Fortunately, you can watch the series and educate yourself about real Indigenous practices. The actual Quileute Nation has plenty of educational resources on its website. Here, you can learn about their actual language, culture, history and community. Additionally, you can help the Quileute by contributing to their Move to Higher Ground initiative.
The community at La Push is at risk due to its location in the tsunami zone of the Pacific Ocean. With climate change contributing to worsen tropical storms and hurricanes as well as a rising sea level, it is imperative that the Quileute begin moving to higher ground in order to secure their culture. While this community did not receive any monetary compensation from the “Twilight” series, fans can make their own contributions to help.
What’s up with the fact that Edward is upward of 90 and dating a minor, even though he looks 17? And should we be glamorizing such a clearly unhealthy relationship?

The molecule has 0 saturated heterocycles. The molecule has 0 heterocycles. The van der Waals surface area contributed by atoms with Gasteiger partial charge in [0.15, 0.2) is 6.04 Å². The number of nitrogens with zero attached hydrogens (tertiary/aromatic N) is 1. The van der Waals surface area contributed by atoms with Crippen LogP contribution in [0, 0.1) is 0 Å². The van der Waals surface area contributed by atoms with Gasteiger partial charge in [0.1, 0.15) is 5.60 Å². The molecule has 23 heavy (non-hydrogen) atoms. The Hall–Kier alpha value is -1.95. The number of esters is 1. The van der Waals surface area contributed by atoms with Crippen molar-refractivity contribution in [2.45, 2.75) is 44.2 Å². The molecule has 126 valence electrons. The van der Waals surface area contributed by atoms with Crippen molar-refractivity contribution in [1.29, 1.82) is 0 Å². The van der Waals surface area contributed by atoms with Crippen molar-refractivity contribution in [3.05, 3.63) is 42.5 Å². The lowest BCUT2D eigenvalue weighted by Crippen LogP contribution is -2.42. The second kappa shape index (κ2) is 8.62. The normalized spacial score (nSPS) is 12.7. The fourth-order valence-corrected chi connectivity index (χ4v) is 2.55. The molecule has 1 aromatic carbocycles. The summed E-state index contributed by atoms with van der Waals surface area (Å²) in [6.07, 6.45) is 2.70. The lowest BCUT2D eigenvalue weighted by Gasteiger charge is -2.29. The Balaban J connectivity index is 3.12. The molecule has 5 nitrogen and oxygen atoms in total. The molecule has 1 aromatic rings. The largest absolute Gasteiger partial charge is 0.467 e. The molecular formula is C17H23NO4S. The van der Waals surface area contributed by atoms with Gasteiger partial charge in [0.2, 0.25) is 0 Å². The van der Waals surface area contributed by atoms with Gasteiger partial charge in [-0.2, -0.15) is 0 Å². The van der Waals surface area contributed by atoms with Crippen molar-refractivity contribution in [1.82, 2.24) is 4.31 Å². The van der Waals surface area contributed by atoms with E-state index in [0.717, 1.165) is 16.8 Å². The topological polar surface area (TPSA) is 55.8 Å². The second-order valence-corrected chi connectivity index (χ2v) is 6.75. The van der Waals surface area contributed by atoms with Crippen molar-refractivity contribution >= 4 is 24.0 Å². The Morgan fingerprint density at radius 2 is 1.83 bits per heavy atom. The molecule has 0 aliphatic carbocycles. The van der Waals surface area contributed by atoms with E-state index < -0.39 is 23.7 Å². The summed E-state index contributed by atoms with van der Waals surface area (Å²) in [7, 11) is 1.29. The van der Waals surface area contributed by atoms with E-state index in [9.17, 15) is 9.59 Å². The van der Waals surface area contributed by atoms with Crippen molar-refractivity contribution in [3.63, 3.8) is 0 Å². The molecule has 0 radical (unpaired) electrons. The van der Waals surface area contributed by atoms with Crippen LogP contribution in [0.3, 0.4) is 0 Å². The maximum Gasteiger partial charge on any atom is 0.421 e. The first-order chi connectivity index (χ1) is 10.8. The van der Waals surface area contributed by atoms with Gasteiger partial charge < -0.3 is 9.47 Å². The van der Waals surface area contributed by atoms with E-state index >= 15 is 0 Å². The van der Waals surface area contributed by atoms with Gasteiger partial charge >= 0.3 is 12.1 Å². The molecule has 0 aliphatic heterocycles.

Thankfully, it seems like most people consume “Twilight” with a grain of salt, not so much idealizing Edward’s and Bella’s relationship as playfully making fun of Meyer’s clear self-insertion through Bella. In fact, the internet seems to have decided that Bella and Alice (Edward’s adoptive sister) would be a much better match (their portmanteau is Bellice – it’s very cute). Admittedly, those two have more chemistry than Bella and Edward, or Bella and Jacob for that matter.
The astronomical age difference between Bella and Edward (her 17 years to his 91) is definitely a red flag. So is the emotional dependency between the two, and Edward’s stalking tendencies as well as his controlling behavior. Overall, you definitely don’t want a young, impressionable audience to idealize this kind of relationship.